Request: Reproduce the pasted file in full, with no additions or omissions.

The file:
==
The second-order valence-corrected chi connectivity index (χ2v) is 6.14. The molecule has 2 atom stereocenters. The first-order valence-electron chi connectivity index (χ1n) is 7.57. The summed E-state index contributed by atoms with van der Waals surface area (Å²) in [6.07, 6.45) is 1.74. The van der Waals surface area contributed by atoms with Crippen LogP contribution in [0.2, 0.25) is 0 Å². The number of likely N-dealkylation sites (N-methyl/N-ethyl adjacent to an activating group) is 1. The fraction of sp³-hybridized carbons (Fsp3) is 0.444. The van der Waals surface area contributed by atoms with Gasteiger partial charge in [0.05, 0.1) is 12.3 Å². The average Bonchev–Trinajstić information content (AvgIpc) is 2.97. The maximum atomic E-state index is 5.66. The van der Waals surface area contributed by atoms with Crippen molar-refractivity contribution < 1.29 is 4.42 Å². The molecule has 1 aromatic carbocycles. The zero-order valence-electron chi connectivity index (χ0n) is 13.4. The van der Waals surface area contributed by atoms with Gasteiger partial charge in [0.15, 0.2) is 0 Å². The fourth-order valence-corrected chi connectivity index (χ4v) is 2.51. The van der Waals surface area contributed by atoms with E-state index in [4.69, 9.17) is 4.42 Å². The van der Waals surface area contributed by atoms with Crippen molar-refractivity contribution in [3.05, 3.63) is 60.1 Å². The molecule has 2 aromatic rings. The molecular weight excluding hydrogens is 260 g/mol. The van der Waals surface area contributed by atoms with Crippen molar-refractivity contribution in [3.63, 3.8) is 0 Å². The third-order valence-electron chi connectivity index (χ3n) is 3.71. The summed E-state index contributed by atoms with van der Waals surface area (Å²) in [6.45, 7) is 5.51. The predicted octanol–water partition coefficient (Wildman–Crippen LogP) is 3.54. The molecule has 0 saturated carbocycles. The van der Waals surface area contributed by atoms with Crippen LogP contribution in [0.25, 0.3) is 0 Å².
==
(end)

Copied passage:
The second-order valence-corrected chi connectivity index (χ2v) is 6.14. The molecule has 2 atom stereocenters. The first-order valence-electron chi connectivity index (χ1n) is 7.57. The summed E-state index contributed by atoms with van der Waals surface area (Å²) in [6.07, 6.45) is 1.74. The van der Waals surface area contributed by atoms with Crippen LogP contribution in [0.2, 0.25) is 0 Å². The number of likely N-dealkylation sites (N-methyl/N-ethyl adjacent to an activating group) is 1. The fraction of sp³-hybridized carbons (Fsp3) is 0.444. The van der Waals surface area contributed by atoms with Gasteiger partial charge in [0.05, 0.1) is 12.3 Å². The average Bonchev–Trinajstić information content (AvgIpc) is 2.97. The maximum atomic E-state index is 5.66. The van der Waals surface area contributed by atoms with Crippen molar-refractivity contribution < 1.29 is 4.42 Å². The molecule has 1 aromatic carbocycles. The zero-order valence-electron chi connectivity index (χ0n) is 13.4. The van der Waals surface area contributed by atoms with Gasteiger partial charge in [0.15, 0.2) is 0 Å². The fourth-order valence-corrected chi connectivity index (χ4v) is 2.51. The van der Waals surface area contributed by atoms with E-state index in [4.69, 9.17) is 4.42 Å². The van der Waals surface area contributed by atoms with Crippen molar-refractivity contribution in [3.05, 3.63) is 60.1 Å². The molecule has 2 aromatic rings. The molecular weight excluding hydrogens is 260 g/mol. The van der Waals surface area contributed by atoms with Crippen molar-refractivity contribution in [3.63, 3.8) is 0 Å². The third-order valence-electron chi connectivity index (χ3n) is 3.71. The summed E-state index contributed by atoms with van der Waals surface area (Å²) in [6.45, 7) is 5.51. The predicted octanol–water partition coefficient (Wildman–Crippen LogP) is 3.54. The molecule has 0 saturated carbocycles. The van der Waals surface area contributed by atoms with Crippen LogP contribution in [0.25, 0.3) is 0 Å².